Splitting a check at the end of dinner is a very common occurrence in New York, but should it be? You want to make sure that you're sticking to common customs when living in a foreign country and this is an important one to get right for both the people you're dining with and the restaurant and its staff.
People will do [split checks] for you, but it is a GIANT pain for the staff (and takes up valuable time/energy) and is frowned upon. It also leads to people shorting the staff, generally, on tips. If you must do it – please, no more than 3 cards per check – and always split a check three ways – not the “14.00 on this one, $22 on this one…”
I will fully admit that a lot of the content on this site is straight from my own experience and from making many new friends along the way. Nothing on this website is perfect, so I'm always striving to find out what I could be doing better and any advice that might be a little off, so thank you so much, Kari J (the original post has been updated)!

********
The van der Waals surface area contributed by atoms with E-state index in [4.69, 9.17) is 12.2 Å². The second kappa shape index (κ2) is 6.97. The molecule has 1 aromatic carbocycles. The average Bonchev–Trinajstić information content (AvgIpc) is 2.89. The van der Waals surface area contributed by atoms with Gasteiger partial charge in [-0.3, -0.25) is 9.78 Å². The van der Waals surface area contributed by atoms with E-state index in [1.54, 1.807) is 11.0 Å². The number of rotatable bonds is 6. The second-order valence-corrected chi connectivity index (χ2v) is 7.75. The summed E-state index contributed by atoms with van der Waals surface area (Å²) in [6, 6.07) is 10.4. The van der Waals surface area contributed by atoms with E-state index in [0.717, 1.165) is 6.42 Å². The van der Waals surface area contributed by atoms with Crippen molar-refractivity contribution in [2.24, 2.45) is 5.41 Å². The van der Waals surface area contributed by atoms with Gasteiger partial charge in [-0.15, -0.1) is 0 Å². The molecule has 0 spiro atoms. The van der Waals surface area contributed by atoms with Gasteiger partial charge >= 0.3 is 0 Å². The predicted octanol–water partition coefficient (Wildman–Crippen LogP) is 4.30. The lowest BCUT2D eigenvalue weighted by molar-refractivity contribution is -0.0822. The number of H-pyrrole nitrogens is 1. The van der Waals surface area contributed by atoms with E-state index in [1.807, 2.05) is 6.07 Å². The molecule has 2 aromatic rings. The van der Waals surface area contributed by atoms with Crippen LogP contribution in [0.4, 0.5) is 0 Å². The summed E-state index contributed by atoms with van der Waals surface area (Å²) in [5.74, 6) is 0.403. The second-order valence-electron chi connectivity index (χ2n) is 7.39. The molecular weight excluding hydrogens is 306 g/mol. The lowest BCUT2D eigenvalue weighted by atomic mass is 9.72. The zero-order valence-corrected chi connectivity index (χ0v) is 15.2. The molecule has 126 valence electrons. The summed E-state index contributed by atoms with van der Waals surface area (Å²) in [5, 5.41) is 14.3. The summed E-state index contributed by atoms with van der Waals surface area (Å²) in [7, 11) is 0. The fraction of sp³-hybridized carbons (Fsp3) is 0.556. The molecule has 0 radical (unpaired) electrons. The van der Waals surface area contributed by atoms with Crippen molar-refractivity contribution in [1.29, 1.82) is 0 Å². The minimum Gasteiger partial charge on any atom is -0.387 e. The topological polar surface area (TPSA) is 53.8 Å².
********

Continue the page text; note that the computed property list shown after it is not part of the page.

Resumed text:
One thing that we can take from Kari's comment which I completely agree with is that if you are splitting, it should be even across all the checks; and The Gothamist agrees.
The Gothamist article also agrees with Kari in her recommendation to “bring cash” as this is always going to carry favor with your servers as they can take your tip straight home with them (and they're not subject to tax).
So with Kari, a “NYC native (married to an Aussie, and splitting time between both countries!) and hospo lifer” and many other supporting articles, it certainly looks well founded.
The most important thing to remember when dining out
When dining in groups in general (again, especially in NYC) please be kind and polite. People work hard and they work fast, and with a little bit of co-operation from you, you can ALL have a great night out.
So I'd love to know your experience. Have you come across the same? Do you agree?
P.S. One thing to note is that while this is definitely the case in New York City, my personal experience in Atlanta, Georgia, for example, was very different and staff insisted on bringing separate and itemized checks for every member of the group (even when we insisted they don't). While this is definitely only a personal anecdote, it was interesting seeing the difference in the status quo from state to state!